Abigor - Totschläger (A Saintslayer's Songbook) review

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Band: Abigor
Album: Totschläger (A Saintslayer's Songbook)
Release date: December 2020

01. Gomorrha Rising - Nightside Rebellion
02. Silent Towers, Screaming Tombs
03. Orkblut (Sieg Oder Tod)
04. The Saint Of Murder
05. Scarlet Suite For The Devil
06. La Plus Longue Nuit Du Diable - Guiding The Nameless
07. Tartaros Tides
08. Flood Of Wrath
09. Terrorkommando Eligos

"There is no one alive who is youer than you."

Far be it from me to suggest the oft-quoted doctor had the likes of an Abigor review in mind while masterminding his esteemed birthday well-wishing, but it nevertheless rings true when taking into account the nomadic nature of their varying states of musical evolution. With their penchant for sometimes haphazard experimentation and wanton exploration within the confines of black metal, there has been a shadowy mark of inconsistency that wears itself like a cloak across the band's discography, draped flamboyantly in blatant disregard of the societal norms perpetrated by those fashion police looking to enforce their own interpretation of apparel law on their unfortunate subjects. But these stage-shy Austrians cater only to their own creative whims, as evidenced by this recurring unconventional foundation used to further push the envelope in a bilateral direction, simultaneously more calculated and mechanical, yet emancipated in delivery. Rather than perform a character study on each preceding Abigorian world crafted in the Twilight Kingdom, this analysis instead will focus on the end-of-year's Totschläger (A Saintslayer's Songbook), perhaps the outfit's most triumphant project to date.

The framework herein is incredibly structured, with an emphasis on razor-sharp precision in terms of the technical performance that never relents throughout its 50 minute duration. Between the sinister sounding melodies and machine gun war drums for Satan's armies to march in tandem with, there's a distinct effort made to avoid repetitive references nearly every step of the way, even though, thematically, waging war on the heavens is familiar territory for Abigor. Their refusal to let an idea stagnate keeps the album flowing masterfully without any jarring distractions despite there being vast changes in tone and tempo, momentary dissonant chaos and acoustic breaks, and alluring classical elements designed to overwhelm the senses in collusion with Silenius' dynamic vocal range. The juxtaposition of his pitched howls, agonizing shrieks, and raspy snarls alongside eerie piano interludes, foreboding bells, and epic synth sections acts as an outpouring of innovation that serves to sustain the listener with intricacies and nuances to be discovered later with repeat listens, an increasingly rare characteristic as bands both new and old fall victim to utilizing previously fleshed out vessels of superior influential acts from whence they came (if not from themselves), adding to the already saturated market of been there, done-that, one-and-done releases.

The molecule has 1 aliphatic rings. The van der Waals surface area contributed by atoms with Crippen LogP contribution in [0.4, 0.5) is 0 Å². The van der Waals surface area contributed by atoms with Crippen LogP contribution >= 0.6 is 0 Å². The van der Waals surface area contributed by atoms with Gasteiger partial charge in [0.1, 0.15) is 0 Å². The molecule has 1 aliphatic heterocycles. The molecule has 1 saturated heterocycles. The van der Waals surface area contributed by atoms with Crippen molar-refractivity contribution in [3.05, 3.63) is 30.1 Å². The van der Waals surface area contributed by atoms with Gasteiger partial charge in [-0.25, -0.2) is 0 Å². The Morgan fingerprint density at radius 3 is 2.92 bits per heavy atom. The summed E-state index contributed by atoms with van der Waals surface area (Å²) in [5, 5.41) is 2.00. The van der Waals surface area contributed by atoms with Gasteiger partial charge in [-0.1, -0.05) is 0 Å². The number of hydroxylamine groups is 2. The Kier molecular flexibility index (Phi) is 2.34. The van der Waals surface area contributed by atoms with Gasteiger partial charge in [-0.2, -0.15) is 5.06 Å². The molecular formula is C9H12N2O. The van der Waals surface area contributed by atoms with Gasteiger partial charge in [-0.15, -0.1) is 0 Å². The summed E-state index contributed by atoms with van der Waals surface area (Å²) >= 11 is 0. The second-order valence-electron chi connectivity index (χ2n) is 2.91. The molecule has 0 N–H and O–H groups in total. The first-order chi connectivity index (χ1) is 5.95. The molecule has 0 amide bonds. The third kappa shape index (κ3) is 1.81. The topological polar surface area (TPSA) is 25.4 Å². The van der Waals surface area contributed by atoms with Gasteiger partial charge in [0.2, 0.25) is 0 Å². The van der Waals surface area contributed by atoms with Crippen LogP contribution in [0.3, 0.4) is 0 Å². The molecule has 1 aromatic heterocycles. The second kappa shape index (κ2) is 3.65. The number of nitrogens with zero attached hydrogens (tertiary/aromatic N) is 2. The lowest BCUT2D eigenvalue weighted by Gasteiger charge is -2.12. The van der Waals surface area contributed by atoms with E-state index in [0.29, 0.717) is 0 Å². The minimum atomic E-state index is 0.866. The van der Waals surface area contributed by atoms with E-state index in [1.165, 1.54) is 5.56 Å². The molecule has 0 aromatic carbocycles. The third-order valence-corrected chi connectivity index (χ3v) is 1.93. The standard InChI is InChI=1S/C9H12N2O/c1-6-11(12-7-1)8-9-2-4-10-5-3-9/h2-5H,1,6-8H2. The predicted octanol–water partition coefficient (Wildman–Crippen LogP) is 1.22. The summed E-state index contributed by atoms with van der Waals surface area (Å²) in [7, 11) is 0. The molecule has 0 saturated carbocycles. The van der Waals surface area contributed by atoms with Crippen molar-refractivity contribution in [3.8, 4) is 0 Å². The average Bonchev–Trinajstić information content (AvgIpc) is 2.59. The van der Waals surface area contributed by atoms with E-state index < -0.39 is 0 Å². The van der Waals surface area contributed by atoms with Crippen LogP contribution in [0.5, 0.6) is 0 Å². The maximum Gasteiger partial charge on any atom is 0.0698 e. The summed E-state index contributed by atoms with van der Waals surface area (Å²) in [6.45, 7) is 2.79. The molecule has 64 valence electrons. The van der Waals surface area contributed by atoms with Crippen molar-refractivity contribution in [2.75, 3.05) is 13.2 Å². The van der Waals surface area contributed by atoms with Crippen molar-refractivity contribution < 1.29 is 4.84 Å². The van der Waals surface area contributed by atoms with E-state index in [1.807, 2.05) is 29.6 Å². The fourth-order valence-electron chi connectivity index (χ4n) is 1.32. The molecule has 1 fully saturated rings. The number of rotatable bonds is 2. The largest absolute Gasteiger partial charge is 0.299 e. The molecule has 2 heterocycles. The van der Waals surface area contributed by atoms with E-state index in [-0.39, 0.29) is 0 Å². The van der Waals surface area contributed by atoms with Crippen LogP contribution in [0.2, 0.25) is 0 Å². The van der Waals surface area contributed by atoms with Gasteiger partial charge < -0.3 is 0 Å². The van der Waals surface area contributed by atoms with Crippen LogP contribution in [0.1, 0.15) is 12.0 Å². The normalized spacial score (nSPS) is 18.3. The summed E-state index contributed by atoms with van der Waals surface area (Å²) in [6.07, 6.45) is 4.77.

Totschläger (A Saintslayer's Songbook) is a complex experience, and something fairly mood-specific, which works against the brilliance on display as it isn't as readily digestible as other 2020 releases. It has some built-in requirements and demands of the listener's full attention and possible need for immediate visitations in the future in order to be properly digested, but the effort of peeling back its layers individually as opposed to quickly chopping through to the center will be rewarded in kind. The descent into Hell. The rise into Heaven. These aren't journeys meant to be made swift. Even Abigor take heed to abide those laws.

Rating breakdown
Performance: 10
Songwriting: 9
Originality: 9
Production: 8


Written on 11.01.2021 by I'm total pro; that's what I'm here for.


Comments: 7   Visited by: 140 users
11.01.2021 - 14:31

Good review like it
11.01.2021 - 14:35
This makes me want to use "hitherto" in a review.
Do you think if the heart keeps on shrinking
One day there will be no heart at all?

2021 goodies
11.01.2021 - 23:14

Great album indeed.
12.01.2021 - 06:06
Troy Killjoy
Written by RaduP on 11.01.2021 at 14:35

This makes me want to use "hitherto" in a review.

Do it; it's a great word.
"Wise men talk because they have something to say; fools because they have to say something."
12.01.2021 - 06:06
Troy Killjoy
Written by TenebrisAlas on 11.01.2021 at 23:14

Great album indeed.

Now to see how they follow it up...
"Wise men talk because they have something to say; fools because they have to say something."
12.01.2021 - 20:39

I love the album front to back and can only agree with the review .. I found it particularly enjoyable how Abigor manages to veer sometimes into avantgardish sometimes into classical directions without it sounding too forced or unneccesarily overcomplicated
06.03.2021 - 01:11

This album is excellent. Another example of the fact that Troy doesn't rate many albums high, but when he does they're essentially always good

I'm really enjoying their 2007 album, Fractal Possession as well

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